DIY a Lettuce Tray

What You'll Need
6 feet of 4 inch by 1 inch cedar or pine
1 ¼ inch exterior wood screws
Drill and drill bit
Exterior door pulls (optional)
2 feet 8 inches by 1 foot 8 inches of mesh wire
2 feet 8 inches by 1 foot 8 inches of window screen
Wire cutters
Staple gun or wood staples
Potting soil
Baby spinach, arugula, or mesclun seeds

Fall is a great season to grow a variety of lettuce. The scorching summer days are over and the cooler temperatures make for perfect lettuce growing conditions. Build a lettuce tray and you'll have your own supply of this healthy veggie for salads well into the cooler months.

A lettuce tray is a shallow, portable tray used for planting baby spinach, arugula, mesclun, or other varieties. The trays can be moved around the yard to suit your needs and brought indoors if there is any danger of a fall frost.

All you need to make your own are a couple of hours and a few basic materials that you likely already have around your house.

Step 1 – Build Your Tray Frame

To build your tray frame, you'll need four pieces of wood, one for each side of the tray.

Cut your wood into two 12-inch boards and two 24-inch boards. Drill one 24-inch board and one 12-inch board together forming a butt joint. Repeat with the remaining two boards.

You should now have two L-shaped pieces. Drill the two L-shaped pieces together to form a 4-inch deep rectangle. This is the frame for your tray. Attach exterior door pulls (if using) on the short sides of the rectangle. These will serve as handles.

Step 2 – Build Your Tray Base

With the tray on a work table or other sturdy surface, insert the mesh wire into the tray. Bend the mesh wire along the bottom edges and up the sides of the tray to form a base. (Be careful with this step as the mesh wire can be sharp.) Staple the mesh to the inside sides of the tray with a staple gun or with wood staples and a hammer. Make sure that the mesh is taut and does not droop beneath the tray. You can trim any mesh sticking up above the top of the tray with wire cutters.

Step 3 – Build a Soil Screen

Now you need to build a screen to keep the soil from falling out of the bottom of the tray. Insert the window screen into your tray on top of the wire mesh. Fold the screen at the bottom edges and up the sides. Staple the screen to the inside sides of the tray, folding any excess down.

Step 4 – Plant Your Seeds

It's time to plant your seeds! Fill your tray with a good potting soil made for growing vegetables. Be sure to fill your tray to the top as the potting soil will settle over time. Sprinkle your seeds evenly over the top of the potting soil, and cover the seeds with an additional thin layer of soil. Water lightly at first so that you do not disturb the seeds. You may need to water a couple of times the first day.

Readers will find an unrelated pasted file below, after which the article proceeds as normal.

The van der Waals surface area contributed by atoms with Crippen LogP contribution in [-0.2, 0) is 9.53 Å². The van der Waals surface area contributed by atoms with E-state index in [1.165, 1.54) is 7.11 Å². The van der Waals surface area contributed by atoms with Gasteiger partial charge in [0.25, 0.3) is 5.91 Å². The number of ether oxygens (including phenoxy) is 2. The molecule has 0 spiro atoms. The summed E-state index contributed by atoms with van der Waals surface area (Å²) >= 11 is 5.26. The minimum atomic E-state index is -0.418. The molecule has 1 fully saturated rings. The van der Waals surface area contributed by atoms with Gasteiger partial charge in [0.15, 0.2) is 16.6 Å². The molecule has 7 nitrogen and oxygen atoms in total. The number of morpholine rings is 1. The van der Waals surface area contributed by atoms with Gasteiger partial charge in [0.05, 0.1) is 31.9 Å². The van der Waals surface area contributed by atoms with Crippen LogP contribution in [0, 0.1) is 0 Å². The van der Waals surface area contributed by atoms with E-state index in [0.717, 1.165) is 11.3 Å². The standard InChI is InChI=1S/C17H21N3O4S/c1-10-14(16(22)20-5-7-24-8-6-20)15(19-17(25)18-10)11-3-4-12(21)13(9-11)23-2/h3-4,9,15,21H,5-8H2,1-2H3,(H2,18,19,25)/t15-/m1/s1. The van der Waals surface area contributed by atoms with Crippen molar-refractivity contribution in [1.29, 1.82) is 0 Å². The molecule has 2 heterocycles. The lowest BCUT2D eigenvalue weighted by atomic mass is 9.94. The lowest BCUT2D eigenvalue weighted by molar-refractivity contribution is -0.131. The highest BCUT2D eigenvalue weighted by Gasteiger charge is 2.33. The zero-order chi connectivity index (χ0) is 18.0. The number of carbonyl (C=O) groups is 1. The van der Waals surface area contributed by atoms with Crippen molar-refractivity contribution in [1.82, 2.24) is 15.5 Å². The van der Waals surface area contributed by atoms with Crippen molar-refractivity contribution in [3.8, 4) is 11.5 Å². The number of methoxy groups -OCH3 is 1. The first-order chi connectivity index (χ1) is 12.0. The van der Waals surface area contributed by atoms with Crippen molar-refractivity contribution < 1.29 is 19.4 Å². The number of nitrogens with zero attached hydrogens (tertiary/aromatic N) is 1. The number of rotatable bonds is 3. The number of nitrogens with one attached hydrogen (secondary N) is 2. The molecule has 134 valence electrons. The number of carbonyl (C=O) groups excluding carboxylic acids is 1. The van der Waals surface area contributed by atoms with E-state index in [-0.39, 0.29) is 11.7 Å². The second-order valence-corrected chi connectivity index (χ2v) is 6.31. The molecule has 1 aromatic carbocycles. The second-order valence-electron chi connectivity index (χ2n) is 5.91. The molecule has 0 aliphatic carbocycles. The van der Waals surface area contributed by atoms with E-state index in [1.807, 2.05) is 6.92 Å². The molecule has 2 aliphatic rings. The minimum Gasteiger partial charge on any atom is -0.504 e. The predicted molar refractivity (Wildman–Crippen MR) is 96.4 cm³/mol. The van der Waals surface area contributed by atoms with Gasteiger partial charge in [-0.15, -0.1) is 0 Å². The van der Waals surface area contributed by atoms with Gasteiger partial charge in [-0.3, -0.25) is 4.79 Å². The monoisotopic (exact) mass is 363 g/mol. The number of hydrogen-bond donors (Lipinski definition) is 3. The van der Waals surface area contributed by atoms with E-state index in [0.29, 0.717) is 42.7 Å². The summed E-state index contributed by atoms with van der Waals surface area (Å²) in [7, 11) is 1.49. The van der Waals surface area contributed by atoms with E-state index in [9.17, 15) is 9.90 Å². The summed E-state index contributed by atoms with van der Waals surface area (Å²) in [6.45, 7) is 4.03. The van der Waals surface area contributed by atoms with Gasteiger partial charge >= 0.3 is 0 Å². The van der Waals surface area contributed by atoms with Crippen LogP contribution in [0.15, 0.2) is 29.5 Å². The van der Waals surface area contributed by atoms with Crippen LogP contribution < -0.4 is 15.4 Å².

Step 5 – Lettuce Tray Placement

Most lettuce can be grown in full sun or partial shade. Make sure you read your seed package for any specific requirements.

You can place your lettuce tray on a stone wall, outdoor table, raised cement blocks, or even on the ground. If placing your tray on the ground, be sure that you place it on a cleared area as grass and other weeds or plants can grow up through the bottom of the tray.

Water your lettuce regularly because the tray can dry out. The soil should be slightly moist, but not dripping wet. An overly wet lettuce tray can rot out the lettuce roots. On warmer days you may need to water your tray twice.

Step 6 – Harvesting

In 30-40 days your lettuce should be ready to harvest. If you planted a “cut and come again” lettuce, harvest by clipping the lettuce at the bottom of the plant. It will regrow on its own. Otherwise, harvest your lettuce and then empty the soil out of your tray. Add new soil and plant a new batch of lettuce!

Additional Tips

Build more than one lettuce tray and plant the second tray a week or two later. This way you will have a regular crop of lettuce throughout the fall season.

When you're finished with your lettuce tray, be sure to empty the soil and rinse it out. Store your tray in a garage or shed to prevent it from rotting prematurely.

In the spring, you can plant another crop of lettuce or use your tray to start other vegetable seeds indoors. After transplanting those seeds, your tray will be free to plant lettuce again.